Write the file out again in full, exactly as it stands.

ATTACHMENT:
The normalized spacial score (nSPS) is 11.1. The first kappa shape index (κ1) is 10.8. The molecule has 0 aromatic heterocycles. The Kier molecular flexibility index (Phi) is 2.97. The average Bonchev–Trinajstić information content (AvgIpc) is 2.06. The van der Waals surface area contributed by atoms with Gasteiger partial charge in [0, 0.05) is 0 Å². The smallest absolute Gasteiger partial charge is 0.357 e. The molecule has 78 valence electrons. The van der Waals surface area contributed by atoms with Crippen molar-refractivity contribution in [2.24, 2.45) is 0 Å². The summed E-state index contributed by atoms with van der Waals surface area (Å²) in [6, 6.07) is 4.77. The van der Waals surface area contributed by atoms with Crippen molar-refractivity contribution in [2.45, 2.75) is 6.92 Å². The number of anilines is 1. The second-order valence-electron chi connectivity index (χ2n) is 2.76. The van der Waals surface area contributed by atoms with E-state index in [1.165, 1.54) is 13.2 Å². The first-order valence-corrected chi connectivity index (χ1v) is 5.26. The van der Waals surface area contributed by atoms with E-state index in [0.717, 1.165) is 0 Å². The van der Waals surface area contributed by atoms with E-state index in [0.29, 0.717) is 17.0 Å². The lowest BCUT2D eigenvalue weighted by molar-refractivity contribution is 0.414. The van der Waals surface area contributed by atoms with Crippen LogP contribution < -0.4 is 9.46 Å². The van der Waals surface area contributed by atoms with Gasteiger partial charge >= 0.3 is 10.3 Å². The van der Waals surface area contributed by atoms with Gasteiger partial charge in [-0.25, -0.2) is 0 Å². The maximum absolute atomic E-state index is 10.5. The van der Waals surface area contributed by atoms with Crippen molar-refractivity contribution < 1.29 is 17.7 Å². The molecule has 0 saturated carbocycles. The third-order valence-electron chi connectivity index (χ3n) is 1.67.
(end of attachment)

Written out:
The normalized spacial score (nSPS) is 11.1. The first kappa shape index (κ1) is 10.8. The molecule has 0 aromatic heterocycles. The Kier molecular flexibility index (Phi) is 2.97. The average Bonchev–Trinajstić information content (AvgIpc) is 2.06. The van der Waals surface area contributed by atoms with Gasteiger partial charge in [0, 0.05) is 0 Å². The smallest absolute Gasteiger partial charge is 0.357 e. The molecule has 78 valence electrons. The van der Waals surface area contributed by atoms with Crippen molar-refractivity contribution in [2.24, 2.45) is 0 Å². The summed E-state index contributed by atoms with van der Waals surface area (Å²) in [6, 6.07) is 4.77. The van der Waals surface area contributed by atoms with Crippen molar-refractivity contribution in [2.45, 2.75) is 6.92 Å². The number of anilines is 1. The second-order valence-electron chi connectivity index (χ2n) is 2.76. The van der Waals surface area contributed by atoms with E-state index in [1.165, 1.54) is 13.2 Å². The first-order valence-corrected chi connectivity index (χ1v) is 5.26. The van der Waals surface area contributed by atoms with E-state index in [0.717, 1.165) is 0 Å². The van der Waals surface area contributed by atoms with E-state index in [0.29, 0.717) is 17.0 Å². The lowest BCUT2D eigenvalue weighted by molar-refractivity contribution is 0.414. The van der Waals surface area contributed by atoms with Crippen LogP contribution < -0.4 is 9.46 Å². The van der Waals surface area contributed by atoms with Gasteiger partial charge >= 0.3 is 10.3 Å². The van der Waals surface area contributed by atoms with Gasteiger partial charge in [-0.25, -0.2) is 0 Å². The maximum absolute atomic E-state index is 10.5. The van der Waals surface area contributed by atoms with Crippen molar-refractivity contribution < 1.29 is 17.7 Å². The molecule has 0 saturated carbocycles. The third-order valence-electron chi connectivity index (χ3n) is 1.67.